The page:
Local volunteers were supported by teams from Lincoln University, HMP Lincoln and local businesses for fabric cutting to specific patterns. Then the sewing, overlocking, quality control, logistics, packaging, admin and delivery teams all played their parts in the coordinated effort.

The exhibition includes the first public viewing of a Commemorative Quilt created to mark this time. The quilt represents a wall of strength and is built from bricks individually designed and created by over 100 of the group’s volunteers.

Also on display will be a set of scrubs, that is being presented to Horncastle History & Heritage Society for the town archives, as well as other items created by the group.

The special set of scrubs is made from a unique rainbow fabric designed by Tessa Semple former head of design at Liberty of London. It was used only to make scrubs for the NHS, and was commissioned after 11 year old Noah Evans (son of the DJ Chris Evans) raised over £120,000 to buy fabric for the Scrubbers.

Ian Marshman, Chairman of the Society said: “We were delighted to receive this set of scrubs, which we hope will show future generations how volunteers from Horncastle came together during this global pandemic. What the Horncastle Scrubbers have achieved is inspirational.”

Photo: The Horncastle & District Scrubs Commemorate Quilt is unfolded at the Joseph Banks Centre. Held by Tracey Leyland (Horncastle & District Scrubs), Paul Scott (volunteer curator Joseph Banks Centre), Shelley Wills (Horncastle Scrubs), and Ian Marshman (Chairman of Horncastle History & Heritage Society).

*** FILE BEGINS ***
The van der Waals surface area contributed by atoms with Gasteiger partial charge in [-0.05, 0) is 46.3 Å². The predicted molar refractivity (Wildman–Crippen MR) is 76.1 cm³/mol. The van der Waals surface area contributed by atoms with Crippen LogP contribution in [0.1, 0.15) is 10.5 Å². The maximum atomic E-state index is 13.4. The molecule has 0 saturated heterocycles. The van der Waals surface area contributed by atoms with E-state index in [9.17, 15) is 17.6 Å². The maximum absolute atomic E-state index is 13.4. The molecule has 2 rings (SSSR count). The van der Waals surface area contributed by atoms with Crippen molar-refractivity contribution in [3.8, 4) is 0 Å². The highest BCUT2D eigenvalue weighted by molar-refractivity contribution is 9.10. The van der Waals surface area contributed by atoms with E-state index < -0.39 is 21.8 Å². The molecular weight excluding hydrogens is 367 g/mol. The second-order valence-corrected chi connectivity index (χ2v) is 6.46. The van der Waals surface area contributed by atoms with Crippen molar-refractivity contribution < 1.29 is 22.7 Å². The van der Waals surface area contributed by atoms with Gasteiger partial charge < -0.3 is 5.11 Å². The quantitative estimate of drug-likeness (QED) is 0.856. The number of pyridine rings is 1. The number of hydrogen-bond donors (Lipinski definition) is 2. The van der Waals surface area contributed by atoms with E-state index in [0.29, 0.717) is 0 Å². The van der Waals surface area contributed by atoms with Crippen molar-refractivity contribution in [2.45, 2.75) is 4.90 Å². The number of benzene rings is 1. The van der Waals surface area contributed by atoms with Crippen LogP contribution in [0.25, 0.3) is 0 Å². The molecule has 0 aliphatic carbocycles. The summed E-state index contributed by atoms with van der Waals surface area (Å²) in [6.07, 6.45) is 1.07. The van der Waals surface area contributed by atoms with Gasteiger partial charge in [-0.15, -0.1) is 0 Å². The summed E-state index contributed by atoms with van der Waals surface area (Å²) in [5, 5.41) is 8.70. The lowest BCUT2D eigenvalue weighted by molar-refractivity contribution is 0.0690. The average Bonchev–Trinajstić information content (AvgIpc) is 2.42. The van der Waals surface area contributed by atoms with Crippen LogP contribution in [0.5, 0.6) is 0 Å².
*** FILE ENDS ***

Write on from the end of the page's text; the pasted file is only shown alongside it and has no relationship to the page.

End of The Line Exhibition

End of The Line Exhibition

After the success of the virtual exhibition which commemorated the 50th anniversary of the closure of the Horncastle Railway, easing of lock-down restrictions means the “real exhibition” is open from Thursday 29th July to Saturday 4th September 2021 here at the Joseph Banks Centre.

The exhibition will offer visitors the chance to see discover the history of the railway which opened in 1855 linking Horncastle and Woodhall Spa to the main Lincolnshire Loop Line at Kirkstead. It will include recently rediscovered photographs of the line which have never previously displayed in the town, as well as original items from the railway preserved in Horncastle History & Heritage Society’s Town Archive.

Chairman of the Society, Dr Ian Marshman said:

“Today many people don’t realise Horncastle ever had a railway, as almost every trace of the station is gone. We hope this exhibition will show how the line changed life in Horncastle.

“There are many fascinating stories to be told, such as how local people fought to build the line in 1850s and how it broadened horizons for ordinary people living here. It is also tantalising to discover how history could have taken a different path, with several schemes having been proposed that would have put Horncastle on the main route from Lincoln to the coast.”

Talk on the Last 10 Years of East Lincolnshire’s Railways

Join railway historian Mike Fowler on Friday 13th August for a talk examining the significant events in the 1960s that led to the closure of most of East Lincolnshire’s railway network on October 5th 1970.